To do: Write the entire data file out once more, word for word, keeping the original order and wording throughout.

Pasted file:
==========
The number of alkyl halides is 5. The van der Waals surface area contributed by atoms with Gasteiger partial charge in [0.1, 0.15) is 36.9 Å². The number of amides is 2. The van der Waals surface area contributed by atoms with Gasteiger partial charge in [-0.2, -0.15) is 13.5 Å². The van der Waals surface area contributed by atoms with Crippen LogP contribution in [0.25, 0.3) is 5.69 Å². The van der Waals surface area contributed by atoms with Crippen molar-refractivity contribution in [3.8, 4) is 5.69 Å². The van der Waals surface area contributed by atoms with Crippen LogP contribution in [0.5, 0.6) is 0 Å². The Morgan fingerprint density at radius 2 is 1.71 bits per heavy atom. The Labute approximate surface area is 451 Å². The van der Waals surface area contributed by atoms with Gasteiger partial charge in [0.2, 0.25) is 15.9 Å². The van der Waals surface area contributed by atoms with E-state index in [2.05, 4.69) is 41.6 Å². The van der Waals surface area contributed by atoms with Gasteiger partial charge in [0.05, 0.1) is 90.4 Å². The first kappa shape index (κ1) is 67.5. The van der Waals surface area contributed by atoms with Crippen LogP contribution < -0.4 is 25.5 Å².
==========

The number of alkyl halides is 5. The van der Waals surface area contributed by atoms with Gasteiger partial charge in [0.1, 0.15) is 36.9 Å². The number of amides is 2. The van der Waals surface area contributed by atoms with Gasteiger partial charge in [-0.2, -0.15) is 13.5 Å². The van der Waals surface area contributed by atoms with Crippen LogP contribution in [0.25, 0.3) is 5.69 Å². The van der Waals surface area contributed by atoms with Crippen molar-refractivity contribution in [3.8, 4) is 5.69 Å². The van der Waals surface area contributed by atoms with Crippen LogP contribution in [0.5, 0.6) is 0 Å². The Morgan fingerprint density at radius 2 is 1.71 bits per heavy atom. The Labute approximate surface area is 451 Å². The van der Waals surface area contributed by atoms with Gasteiger partial charge in [0.2, 0.25) is 15.9 Å². The van der Waals surface area contributed by atoms with E-state index in [2.05, 4.69) is 41.6 Å². The van der Waals surface area contributed by atoms with Gasteiger partial charge in [0.05, 0.1) is 90.4 Å². The first kappa shape index (κ1) is 67.5. The van der Waals surface area contributed by atoms with Crippen LogP contribution < -0.4 is 25.5 Å².